Going forward I shall no longer be “tipsy”, “buzzed”, “drunk”, “wasted”, “plastered”, or “shit faced.” Am I giving up drinking? Hell No! I’m going to begin judging drunkenness like the Aztecs… in numbers of rabbits.
I’ve been reading about wine and one of the last chapters of Mark Phillips’ book Swallow This contains quotes about wine, like this kick ass gem I’ll be using forever:
“There are no standards of taste in wine … Each man’s own taste is the standard, and a majority vote cannot decide for him or in any slightest degree affect the supremacy of his own standard”- Mark Twain
I love that and think it applies even more to beer than wine, but hey I love beer a lot more than I like wine so I’m biased. Two pages later it switches from quotes to trivia and drops this absurd nugget of knowledge:
The Aztec of Mexico used a “rabbit scale” to describe degrees of intoxication. It ranged from very mild intoxication (a few rabbits) to heavy drunkenness (400 rabbits).
Now you see where I’m going with this post. The Aztecs may have screwed the pooch on that whole apocalypse thing back in 2012 (or we screwed the interpretation of it) but this redeems them in my mind. Our culture’s adjectives for intoxication have stalled out and don’t seem to be evolving in new ways anymore, so lets get with the Aztecs and get “rabbited” (aka drunk).
Mono- Poly- Omnitheist
The other reason that I love this Aztec rabbit thing is because it’s not just about intoxication, it’s about Gods. Per The Complete Meso-America… And More blog the Aztecs actually worshiped rabbits and used them in all kinds of things, even a day of the “week” (roughly translated). Rabbits got linked with the Aztec pantheon of Gods from the Goddess Mayahuel who breast fed her children from a breast that produced Pulque instead of milk, and these children were rabbits. Again, all credit for that info goes to The Complete Meso-America blog.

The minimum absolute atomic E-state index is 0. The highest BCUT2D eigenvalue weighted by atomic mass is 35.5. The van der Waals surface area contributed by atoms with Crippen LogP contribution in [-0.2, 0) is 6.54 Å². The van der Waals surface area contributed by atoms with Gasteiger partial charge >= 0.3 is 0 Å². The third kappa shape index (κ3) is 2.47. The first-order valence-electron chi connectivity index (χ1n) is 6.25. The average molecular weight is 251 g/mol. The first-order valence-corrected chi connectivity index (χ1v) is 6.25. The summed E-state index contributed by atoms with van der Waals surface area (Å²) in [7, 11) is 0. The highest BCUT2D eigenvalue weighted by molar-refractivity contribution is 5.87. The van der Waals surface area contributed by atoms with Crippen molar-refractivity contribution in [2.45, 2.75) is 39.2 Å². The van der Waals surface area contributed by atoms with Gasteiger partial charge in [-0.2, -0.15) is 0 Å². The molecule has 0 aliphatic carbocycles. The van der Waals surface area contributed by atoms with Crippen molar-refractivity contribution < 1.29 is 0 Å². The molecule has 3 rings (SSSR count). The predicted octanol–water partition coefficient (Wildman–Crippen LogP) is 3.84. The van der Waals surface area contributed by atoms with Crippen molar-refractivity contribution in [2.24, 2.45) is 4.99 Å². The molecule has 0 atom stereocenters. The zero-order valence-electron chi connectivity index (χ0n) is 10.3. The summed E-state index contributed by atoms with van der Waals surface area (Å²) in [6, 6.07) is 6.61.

I’ve been a big fan of the concept of plural Gods for a long time. I’m a lapsed Catholic who likes to call himself an omnitheist, as in I love all Gods equally and am my hedging bets on the after life. This isn’t a blog about religion so I’ll keep this to the beer gods (yes, there are more than 1 of them). Ninkasi is one of my favorite beer Goddesses as she’s the OG of beer deities hailing from ancient Sumer. Then there’s King Gambrinus the unofficial patron saint of beer who is basically the flemish version of Johnny Appleseed but with hops instead of apples! Now I’m adding the Aztecs and their Centzon Totochtin to that list. (Want to learn about more beer Gods? Check out this link)
¿Por qué? porque pulque
Before we get too silly, or perhaps too rabbited, lets circle back to pulque. What the hell is pulque?? According to Wikipedia it’s a thick milk colored liquid with a sour-yeasty taste made from fermented agave sap. That makes it a relative of mezcal and tequila, mezcal coming from the heart of agave and tequila from blue agave. While popular with Aztecs and many other Mexican cultures throughout the years it’s been pushed to the side by beer. It looks like there is only one distributor for it in this country and they likely don’t distribute to Ohio. Despite that I fully intend on trying some and if I do I’ll share my thoughts on it here. Now then, on to the silliness.
How rabbited are you?
Knowing that Aztecs considered 400 rabbits to be the most intoxicated someone could be I decided to define some other general levels of rabbit intoxication. Enjoy: